The first settlement proposal in a collaborative divorce or family law matter can be critically important. Depending on that first offer, the other party to the case can decide that negotiating may bear fruit.

In other words, there are some settlement offers that can be so ambitious, that the other party might decide just to walk from the table. They might decide that the offer is so unreasonable, that they might feel hurt or insulted by it. Or, they might just feel like a reasonable settlement will be impossible.

On the other hand, it is true at the same time that if the first settlement proposal is not ambitious enough, a party might have to move even further to get the case settled. So, it may be important for parties to leave the wiggle room from their initial position. Otherwise, they may be asked to go someplace to get a case settled in which they are not willing.

This is where that nirvana is important for that first settlement proposal. That first settlement offer can set the tone. If can ensure that the settlement negotiations in the collaborative process can be meaningful. But it can cause one party to walk from the collaborative process and litigate their divorce.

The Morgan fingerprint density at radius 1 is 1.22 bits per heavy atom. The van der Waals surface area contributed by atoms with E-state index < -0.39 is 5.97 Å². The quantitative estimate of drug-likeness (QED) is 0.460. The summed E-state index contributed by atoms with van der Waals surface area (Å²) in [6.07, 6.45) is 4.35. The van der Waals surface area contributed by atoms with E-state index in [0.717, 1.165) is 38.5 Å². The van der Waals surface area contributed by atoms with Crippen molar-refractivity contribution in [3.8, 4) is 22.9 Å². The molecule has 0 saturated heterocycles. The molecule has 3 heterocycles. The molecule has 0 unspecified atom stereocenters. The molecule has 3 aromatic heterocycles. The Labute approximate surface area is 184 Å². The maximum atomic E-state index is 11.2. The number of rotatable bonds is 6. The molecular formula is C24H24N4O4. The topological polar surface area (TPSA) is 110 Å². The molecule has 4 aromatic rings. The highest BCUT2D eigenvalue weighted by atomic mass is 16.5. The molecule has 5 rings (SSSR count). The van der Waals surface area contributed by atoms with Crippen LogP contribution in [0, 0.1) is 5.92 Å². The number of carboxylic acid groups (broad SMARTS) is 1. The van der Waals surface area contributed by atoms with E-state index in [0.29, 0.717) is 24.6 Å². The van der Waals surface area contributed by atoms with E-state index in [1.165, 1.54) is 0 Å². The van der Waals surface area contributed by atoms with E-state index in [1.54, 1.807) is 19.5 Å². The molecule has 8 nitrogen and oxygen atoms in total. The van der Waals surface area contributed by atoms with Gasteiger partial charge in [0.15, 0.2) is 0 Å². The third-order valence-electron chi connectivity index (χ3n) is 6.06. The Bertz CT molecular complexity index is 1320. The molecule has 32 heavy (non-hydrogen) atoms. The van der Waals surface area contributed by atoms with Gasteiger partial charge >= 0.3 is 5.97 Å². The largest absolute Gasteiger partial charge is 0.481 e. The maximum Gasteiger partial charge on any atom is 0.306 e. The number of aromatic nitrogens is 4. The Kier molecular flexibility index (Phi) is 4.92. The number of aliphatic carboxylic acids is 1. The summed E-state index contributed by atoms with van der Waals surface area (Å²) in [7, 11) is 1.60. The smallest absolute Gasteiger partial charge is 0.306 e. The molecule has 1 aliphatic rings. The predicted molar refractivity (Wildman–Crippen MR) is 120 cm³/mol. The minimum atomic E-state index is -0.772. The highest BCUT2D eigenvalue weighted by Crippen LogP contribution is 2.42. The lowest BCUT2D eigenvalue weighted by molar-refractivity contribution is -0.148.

This is where parties who are wanting to engage in the collaborative process need to be careful. First settlement proposals need to be carefully considered. They should not be put out there if they are not. There is a fine line between leaving wiggle room and putting forth an initial settlement proposal that causes the other party to not engage in the collaborative process.

In the end, a party should provide all the information to their lawyer as soon as possible. It also may mean ranking priorities from most to least important for their lawyer. And, then, trying to rank what a party thinks is most and least important for the other party.